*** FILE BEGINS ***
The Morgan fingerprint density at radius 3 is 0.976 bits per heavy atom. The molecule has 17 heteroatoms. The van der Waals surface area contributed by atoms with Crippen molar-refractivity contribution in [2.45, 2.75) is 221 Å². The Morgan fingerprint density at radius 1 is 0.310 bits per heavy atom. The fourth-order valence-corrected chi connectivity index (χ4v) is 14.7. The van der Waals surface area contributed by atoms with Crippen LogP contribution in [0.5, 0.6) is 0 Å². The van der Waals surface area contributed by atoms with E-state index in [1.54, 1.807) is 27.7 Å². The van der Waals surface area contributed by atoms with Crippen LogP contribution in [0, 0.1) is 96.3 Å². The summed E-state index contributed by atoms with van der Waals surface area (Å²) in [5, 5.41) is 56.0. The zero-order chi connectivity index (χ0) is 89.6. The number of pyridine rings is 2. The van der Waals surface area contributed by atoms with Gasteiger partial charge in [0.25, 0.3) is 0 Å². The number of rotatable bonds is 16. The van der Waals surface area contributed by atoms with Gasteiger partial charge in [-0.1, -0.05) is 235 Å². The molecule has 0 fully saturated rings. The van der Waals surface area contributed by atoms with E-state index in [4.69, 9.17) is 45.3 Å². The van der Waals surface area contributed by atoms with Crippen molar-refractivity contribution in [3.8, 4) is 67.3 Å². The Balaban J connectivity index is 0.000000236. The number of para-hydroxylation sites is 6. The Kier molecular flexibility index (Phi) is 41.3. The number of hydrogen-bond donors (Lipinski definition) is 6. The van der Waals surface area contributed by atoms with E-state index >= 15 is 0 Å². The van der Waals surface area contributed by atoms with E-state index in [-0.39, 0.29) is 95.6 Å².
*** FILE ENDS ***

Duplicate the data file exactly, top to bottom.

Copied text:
The Morgan fingerprint density at radius 3 is 0.976 bits per heavy atom. The molecule has 17 heteroatoms. The van der Waals surface area contributed by atoms with Crippen molar-refractivity contribution in [2.45, 2.75) is 221 Å². The Morgan fingerprint density at radius 1 is 0.310 bits per heavy atom. The fourth-order valence-corrected chi connectivity index (χ4v) is 14.7. The van der Waals surface area contributed by atoms with Crippen LogP contribution in [0.5, 0.6) is 0 Å². The van der Waals surface area contributed by atoms with E-state index in [1.54, 1.807) is 27.7 Å². The van der Waals surface area contributed by atoms with Crippen LogP contribution in [0, 0.1) is 96.3 Å². The summed E-state index contributed by atoms with van der Waals surface area (Å²) in [5, 5.41) is 56.0. The zero-order chi connectivity index (χ0) is 89.6. The number of pyridine rings is 2. The van der Waals surface area contributed by atoms with Gasteiger partial charge in [0.25, 0.3) is 0 Å². The number of rotatable bonds is 16. The van der Waals surface area contributed by atoms with Gasteiger partial charge in [-0.1, -0.05) is 235 Å². The molecule has 0 fully saturated rings. The van der Waals surface area contributed by atoms with E-state index in [4.69, 9.17) is 45.3 Å². The van der Waals surface area contributed by atoms with Crippen molar-refractivity contribution in [3.8, 4) is 67.3 Å². The Balaban J connectivity index is 0.000000236. The number of para-hydroxylation sites is 6. The Kier molecular flexibility index (Phi) is 41.3. The number of hydrogen-bond donors (Lipinski definition) is 6. The van der Waals surface area contributed by atoms with E-state index >= 15 is 0 Å². The van der Waals surface area contributed by atoms with E-state index in [-0.39, 0.29) is 95.6 Å².